The coronavirus pandemic has had profound impacts on the housing market. House flipping and residential real estate investing have risen drastically, with real estate analytics firm CoreLogic reporting that investors bought a record high 28 percent of all single-family homes in the first quarter of 2022.
With the rise of remote work, the type of homes we want to buy has changed with buyers consistently wanting bigger homes in lower-cost areas like Texas.
The initial lull in home sales at the very start of the pandemic quickly turned into a white hot sellers market with buyers offering over asking price and even waiving home inspections.
As the pandemic has become a part of daily life, which of these changes to the housing market are here to stay?
COVID and the housing market
At the very beginning of the coronavirus pandemic housing sales and new construction initially stalled in the face of economic uncertainty. As the stock market stabilized, housing prices picked up.
Record low interest rates, families feeling cramped after a year of sheltering in place, and supply chain issues worsening our housing stock shortage all combined to create an extraordinarily hot housing market.
Houses were under contract for over asking price within hours of hitting the market. Investment firms looking to diversify started buying up housing stock for cash. Desperate buyers started waving inspections and contingencies.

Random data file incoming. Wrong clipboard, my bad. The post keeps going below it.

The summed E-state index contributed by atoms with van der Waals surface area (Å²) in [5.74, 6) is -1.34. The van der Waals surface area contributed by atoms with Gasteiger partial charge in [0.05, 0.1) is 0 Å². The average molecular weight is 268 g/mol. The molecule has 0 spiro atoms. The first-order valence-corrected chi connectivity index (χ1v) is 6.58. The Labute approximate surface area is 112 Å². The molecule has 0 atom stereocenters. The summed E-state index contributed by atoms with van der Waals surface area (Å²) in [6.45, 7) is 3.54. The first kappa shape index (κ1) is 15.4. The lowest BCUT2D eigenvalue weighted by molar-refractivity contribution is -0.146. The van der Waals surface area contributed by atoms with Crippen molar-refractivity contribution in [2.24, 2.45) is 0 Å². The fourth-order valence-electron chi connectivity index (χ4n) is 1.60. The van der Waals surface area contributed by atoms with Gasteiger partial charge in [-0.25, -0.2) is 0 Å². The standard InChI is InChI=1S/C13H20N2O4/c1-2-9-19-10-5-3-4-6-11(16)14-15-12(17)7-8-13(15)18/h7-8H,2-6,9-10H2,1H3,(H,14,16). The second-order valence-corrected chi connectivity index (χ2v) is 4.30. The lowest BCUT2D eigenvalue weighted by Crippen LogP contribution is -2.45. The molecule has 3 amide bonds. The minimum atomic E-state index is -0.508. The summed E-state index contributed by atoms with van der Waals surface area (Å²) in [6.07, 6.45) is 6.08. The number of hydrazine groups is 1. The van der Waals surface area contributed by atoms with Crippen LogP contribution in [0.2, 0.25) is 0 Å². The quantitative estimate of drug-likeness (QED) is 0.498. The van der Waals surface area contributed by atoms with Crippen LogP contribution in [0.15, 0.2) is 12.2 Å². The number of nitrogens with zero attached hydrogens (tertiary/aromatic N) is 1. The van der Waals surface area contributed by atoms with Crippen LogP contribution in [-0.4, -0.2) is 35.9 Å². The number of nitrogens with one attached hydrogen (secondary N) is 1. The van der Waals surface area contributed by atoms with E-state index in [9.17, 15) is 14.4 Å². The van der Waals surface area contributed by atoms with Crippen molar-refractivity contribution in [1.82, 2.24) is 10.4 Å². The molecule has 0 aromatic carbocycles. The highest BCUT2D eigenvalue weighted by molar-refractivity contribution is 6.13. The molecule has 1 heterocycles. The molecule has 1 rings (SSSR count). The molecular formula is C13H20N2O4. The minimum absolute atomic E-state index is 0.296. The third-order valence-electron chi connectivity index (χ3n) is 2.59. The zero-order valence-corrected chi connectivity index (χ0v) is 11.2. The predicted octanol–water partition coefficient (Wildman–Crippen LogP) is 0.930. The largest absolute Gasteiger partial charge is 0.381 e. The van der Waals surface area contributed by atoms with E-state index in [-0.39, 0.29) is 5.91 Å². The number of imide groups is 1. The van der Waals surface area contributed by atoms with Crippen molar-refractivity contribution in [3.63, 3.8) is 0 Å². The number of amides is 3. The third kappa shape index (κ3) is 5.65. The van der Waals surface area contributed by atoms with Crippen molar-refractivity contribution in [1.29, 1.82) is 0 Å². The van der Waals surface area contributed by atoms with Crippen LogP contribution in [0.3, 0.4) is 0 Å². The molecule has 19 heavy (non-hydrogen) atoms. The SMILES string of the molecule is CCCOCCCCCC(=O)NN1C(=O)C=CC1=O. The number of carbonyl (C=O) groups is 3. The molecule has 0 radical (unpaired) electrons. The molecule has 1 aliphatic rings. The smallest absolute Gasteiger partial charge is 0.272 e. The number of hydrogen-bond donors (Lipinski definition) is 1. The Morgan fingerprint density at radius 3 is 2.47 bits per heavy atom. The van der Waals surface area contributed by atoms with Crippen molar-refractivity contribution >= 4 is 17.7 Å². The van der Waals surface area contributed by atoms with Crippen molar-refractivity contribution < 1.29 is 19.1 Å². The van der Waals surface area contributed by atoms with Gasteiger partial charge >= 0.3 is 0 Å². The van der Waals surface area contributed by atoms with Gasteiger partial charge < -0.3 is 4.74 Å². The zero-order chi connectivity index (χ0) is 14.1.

In an effort to curb inflation, the Federal Reserve started raising interest rates in March 2022. Initially the housing market didn’t show any significant changes, but as the Fed continued to raise the rates drastically, home prices have started to stabilize this summer. Homes are staying on the market longer and buyers are starting to have some leverage again.
Experts have mixed predictions on what is next for the housing market but most agree that with interest rates remaining higher, we’re heading away from an extreme seller’s market.
How COVID has impacted the homebuying/selling process
Virtual listings were already standard, but with many taking social distancing recommendations seriously, virtual viewings and closings saw a massive jump over the course of the pandemic. “Listings with video that tell the story of the home were vital,” says Julie Reese a real estate agent with John L. Scott Real Estate in Bellevue Washington.
Industry advancements that make the selling and buying process more convenient are likely here to stay. “While closings are being done in person, many buyers and sellers are opting to not attend for convenience,” says Kimberly Jay, a real estate agent with Compass in New York …….